Written evidence submitted by the British Association for Shooting and Conservation (MH0013)

Environment, Food and Rural Affairs Committee inquiry into rural mental health.


January 2022





The British Association for Shooting and Conservation (BASC) is the largest shooting organisation in the UK with over 150,000 members.


Our mission is to promote and protect sporting shooting and advocate its conservation role throughout the UK.


Our role is to provide an effective and unified voice for sustainable shooting sports; to benefit the community by providing education, promoting scientific research, and advocating best practice in firearms licensing, habitat conservation, and wildlife and game management; and to promote the benefits of game as food.


Shooting contributes £2 billion a year to the UK economy and supports the equivalent of 74,000 full-time jobs.




Gamekeepers and mental health


In 2020, Scottish Government commissioned research into the socioeconomic and biodiversity impacts of driven grouse moors and the employment rights of gamekeepers found that as many as 64% of Scottish gamekeepers experience threatening behaviour or abuse from members of the public at least once every year.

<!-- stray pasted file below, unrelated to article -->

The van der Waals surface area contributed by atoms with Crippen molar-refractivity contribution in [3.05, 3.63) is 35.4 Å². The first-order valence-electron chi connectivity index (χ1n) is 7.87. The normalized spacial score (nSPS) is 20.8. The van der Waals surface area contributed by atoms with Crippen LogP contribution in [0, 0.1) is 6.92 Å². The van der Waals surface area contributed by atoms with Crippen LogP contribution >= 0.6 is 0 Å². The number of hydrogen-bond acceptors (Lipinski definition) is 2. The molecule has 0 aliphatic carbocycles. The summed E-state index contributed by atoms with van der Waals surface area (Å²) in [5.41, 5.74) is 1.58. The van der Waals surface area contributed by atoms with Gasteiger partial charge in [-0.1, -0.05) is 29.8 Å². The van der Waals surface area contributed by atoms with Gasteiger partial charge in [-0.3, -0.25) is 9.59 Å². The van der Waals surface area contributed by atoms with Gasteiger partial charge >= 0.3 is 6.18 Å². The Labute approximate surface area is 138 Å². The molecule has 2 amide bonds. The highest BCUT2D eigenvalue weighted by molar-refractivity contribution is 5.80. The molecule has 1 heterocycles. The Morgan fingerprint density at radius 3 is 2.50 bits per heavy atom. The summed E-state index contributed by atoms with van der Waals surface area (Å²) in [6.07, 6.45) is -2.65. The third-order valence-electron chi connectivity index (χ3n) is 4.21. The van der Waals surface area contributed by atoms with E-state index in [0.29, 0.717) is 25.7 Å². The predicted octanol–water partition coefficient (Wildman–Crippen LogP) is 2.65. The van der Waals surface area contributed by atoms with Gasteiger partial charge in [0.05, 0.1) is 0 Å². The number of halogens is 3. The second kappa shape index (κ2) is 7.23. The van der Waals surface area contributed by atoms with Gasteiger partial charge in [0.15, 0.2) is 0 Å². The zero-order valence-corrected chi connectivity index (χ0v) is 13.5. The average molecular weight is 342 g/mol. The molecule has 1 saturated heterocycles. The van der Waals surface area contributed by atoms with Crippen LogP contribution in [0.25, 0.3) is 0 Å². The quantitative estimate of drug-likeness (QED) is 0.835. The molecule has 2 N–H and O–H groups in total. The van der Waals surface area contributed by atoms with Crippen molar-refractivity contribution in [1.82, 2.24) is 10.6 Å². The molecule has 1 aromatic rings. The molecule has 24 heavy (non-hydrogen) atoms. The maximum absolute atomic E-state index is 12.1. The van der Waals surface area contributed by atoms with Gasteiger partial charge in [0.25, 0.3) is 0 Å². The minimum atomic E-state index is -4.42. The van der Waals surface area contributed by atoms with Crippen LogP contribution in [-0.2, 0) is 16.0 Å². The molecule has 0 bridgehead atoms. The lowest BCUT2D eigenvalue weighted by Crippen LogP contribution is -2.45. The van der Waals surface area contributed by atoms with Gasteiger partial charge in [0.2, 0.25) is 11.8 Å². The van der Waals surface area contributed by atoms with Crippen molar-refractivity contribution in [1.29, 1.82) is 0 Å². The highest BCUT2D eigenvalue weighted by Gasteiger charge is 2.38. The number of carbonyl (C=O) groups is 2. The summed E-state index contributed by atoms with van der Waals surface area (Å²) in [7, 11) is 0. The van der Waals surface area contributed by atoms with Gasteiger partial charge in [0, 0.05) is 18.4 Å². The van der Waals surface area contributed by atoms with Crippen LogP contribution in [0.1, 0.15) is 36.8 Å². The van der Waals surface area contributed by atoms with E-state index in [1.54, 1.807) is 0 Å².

The study surveyed 152 gamekeepers which constitutes between 10-13% of the Scottish gamekeeping population. Among the other findings is a suggestion that up to 79% of gamekeepers feel less optimistic about their future, which is reportedly driven by targeted anti-shooting campaigns, a lack of government support and the negative portrayal of shooting in the public domain.


For a copy of the report visit:



In 2020, BASC ran a gamekeeper survey in partnership with the Countryside Alliance, Country Land & Business Association, Game Farmers Association, Game & Wildlife Conservation Trust, and the National Gamekeeper's Organisation.


The gamekeeper survey received over 1,000 responses and 64% of gamekeepers reported having experienced abuse and/or threats because of their occupation. In some cases this had led to mental health deterioration and relationship breakdowns. 


For a copy of the report visit:



The increase in abuse and threats towards gamekeepers is believed to be related to local and online campaigns by those with ideological views against shooting. Gamekeepers report feelings of paranoia, shock, deflation, stress and demoralisation and being overwhelmed as impacts of being targeted directly and indirectly.


BASC Scotland is calling for the creation of a Gamekeeping Taskforce in the Scottish Parliament, amid concerns the profession is being increasingly marginalised and mental health and wellbeing will be a key focus within the taskforce. 


The Gamekeepers' Welfare Trust provides a helpline that gamekeepers can call for advice on a range of topics including mental health.


Mental health benefits of participating in shooting activities


BASC's 2016 report titled ‘The personal value of shooting: the social, physical and personal wellbeing contribution of shooting in the UK summarised results from a survey that investigated the wellbeing benefits people received from taking part in shooting, beating, picking up, and habitat management. The report included the following key findings: